The domain name system (DNS) is like a telephone directory of the Internet, it tells the computers where to send and retrieve data or information. Without DNS, no one can use domain names like xyz.com etc. Almost every internet communication begins with DNS but unfortunately, DNS also accepts any address given to it, without even asking a single question.
This is the reason to mandate the modifications and advancements in DNS Security. Email servers utilize DNS to route their messages, which means they’re defenseless against security issues in the DNS infrastructure. Few years back, specialists at CMU observed email expected to be sent through Gmail, Hotmail, and Yahoo servers were routing rather through rogue mail servers. Attackers were misusing very old vulnerability in the DNS, it doesn’t check for accreditation before accepting an answer. That’s a serious security concern folks, what do we have now?
The latest solution to the above problem is a protocol called DNSSEC (Domain Name System Security Extensions). The Domain Name System Security Extensions adds data origin authentication and data integrity to the Domain Name System.
The necessity for improving DNS security is quiet evident as nerd attacker stands a fair chance of spoofing in customized answers as unmodified DNS depends on a sixteen bit ‘secret’ for verifying answers to the questions. Furthermore, name servers have been known to have their cache filled with rogue data.
Below is a brief introduction on DNSSEC and how it works.
DNSSEC creates a secure and protected domain name system by adding cryptographic signatures to existing DNS records. These signatures are stored in DNS name servers along with common record types like MX, CNAME, A, AAAA etc. After checking its associated signature, one can verify that the requested DNS record comes from its authoritative name server and wasn’t modified or altered on the way, opposed to a fake record injected in a man-in-the-middle attack.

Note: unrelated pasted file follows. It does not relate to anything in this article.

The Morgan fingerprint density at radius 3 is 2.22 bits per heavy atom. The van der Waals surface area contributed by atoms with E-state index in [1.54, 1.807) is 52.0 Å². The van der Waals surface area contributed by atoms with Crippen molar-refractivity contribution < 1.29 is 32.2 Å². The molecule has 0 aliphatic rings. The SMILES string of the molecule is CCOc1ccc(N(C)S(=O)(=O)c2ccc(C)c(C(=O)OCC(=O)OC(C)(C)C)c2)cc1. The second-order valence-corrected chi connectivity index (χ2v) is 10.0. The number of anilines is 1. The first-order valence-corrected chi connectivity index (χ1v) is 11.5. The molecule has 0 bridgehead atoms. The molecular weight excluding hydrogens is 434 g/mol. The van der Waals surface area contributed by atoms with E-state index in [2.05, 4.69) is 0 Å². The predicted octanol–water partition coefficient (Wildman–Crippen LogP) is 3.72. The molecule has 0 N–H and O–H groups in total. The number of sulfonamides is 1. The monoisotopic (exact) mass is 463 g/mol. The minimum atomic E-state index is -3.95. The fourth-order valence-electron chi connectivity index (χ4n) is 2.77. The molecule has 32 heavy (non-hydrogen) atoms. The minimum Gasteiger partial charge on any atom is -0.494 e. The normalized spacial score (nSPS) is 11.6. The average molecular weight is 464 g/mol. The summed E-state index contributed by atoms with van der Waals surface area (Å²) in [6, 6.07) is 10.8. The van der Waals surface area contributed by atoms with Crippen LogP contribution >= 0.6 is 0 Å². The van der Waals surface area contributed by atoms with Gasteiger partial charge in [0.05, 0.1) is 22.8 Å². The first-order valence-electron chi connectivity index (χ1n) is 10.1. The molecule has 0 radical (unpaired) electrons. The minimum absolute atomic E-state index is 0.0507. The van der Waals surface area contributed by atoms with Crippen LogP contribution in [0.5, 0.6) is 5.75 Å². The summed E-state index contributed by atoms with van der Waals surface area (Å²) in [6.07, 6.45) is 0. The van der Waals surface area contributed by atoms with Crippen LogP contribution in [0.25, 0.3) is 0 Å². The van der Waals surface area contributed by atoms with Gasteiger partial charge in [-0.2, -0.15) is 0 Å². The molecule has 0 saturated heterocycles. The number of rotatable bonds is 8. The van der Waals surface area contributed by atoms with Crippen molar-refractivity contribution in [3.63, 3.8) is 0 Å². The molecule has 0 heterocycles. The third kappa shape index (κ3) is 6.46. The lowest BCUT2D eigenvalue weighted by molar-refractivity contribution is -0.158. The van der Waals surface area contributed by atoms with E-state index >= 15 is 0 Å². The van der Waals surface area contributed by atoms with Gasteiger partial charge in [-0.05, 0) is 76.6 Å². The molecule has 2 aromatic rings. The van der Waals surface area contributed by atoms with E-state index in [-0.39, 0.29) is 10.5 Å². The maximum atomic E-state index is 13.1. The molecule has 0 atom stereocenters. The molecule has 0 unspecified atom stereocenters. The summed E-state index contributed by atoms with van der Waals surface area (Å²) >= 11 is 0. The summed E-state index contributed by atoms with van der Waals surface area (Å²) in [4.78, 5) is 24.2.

DNSSEC adds following new DNS record types to facilitate signature validation:
- RRSIG – It contains the cryptographic signature.
- DNSKEY – It contains a public signing key.
- DS – It contains the hash of a DNSKEY record.
- NSEC and NSEC3 – For denial-of-existence of a DNS record explicitly.
- CDNSKEY and CDS – For a child zone asking for updates to DS record(s) in the parent zone.
Nowadays, Google is also performing DNSSEC validation on its “Public DNS” service. Google launched Public DNS service few years ago to help make the internet faster and more secure but keeping the advanced security threats in mind, they have taken major step towards security goal. Now Google fully support DNSSEC validation on their Google Public DNS resolvers.
Mr. Yunhong Gu (Team Lead for Google Public DNS) says that they (Google) now fully support DNSSEC (Domain Name System Security Extensions) validation on their Google Public DNS resolvers. Previously, they accepted formatted messages but did not perform any validation and now with this new security feature they can better protect people from DNS based attacks and make DNS more secure overall by identifying and rejecting invalid responses from DNSSEC protected domains.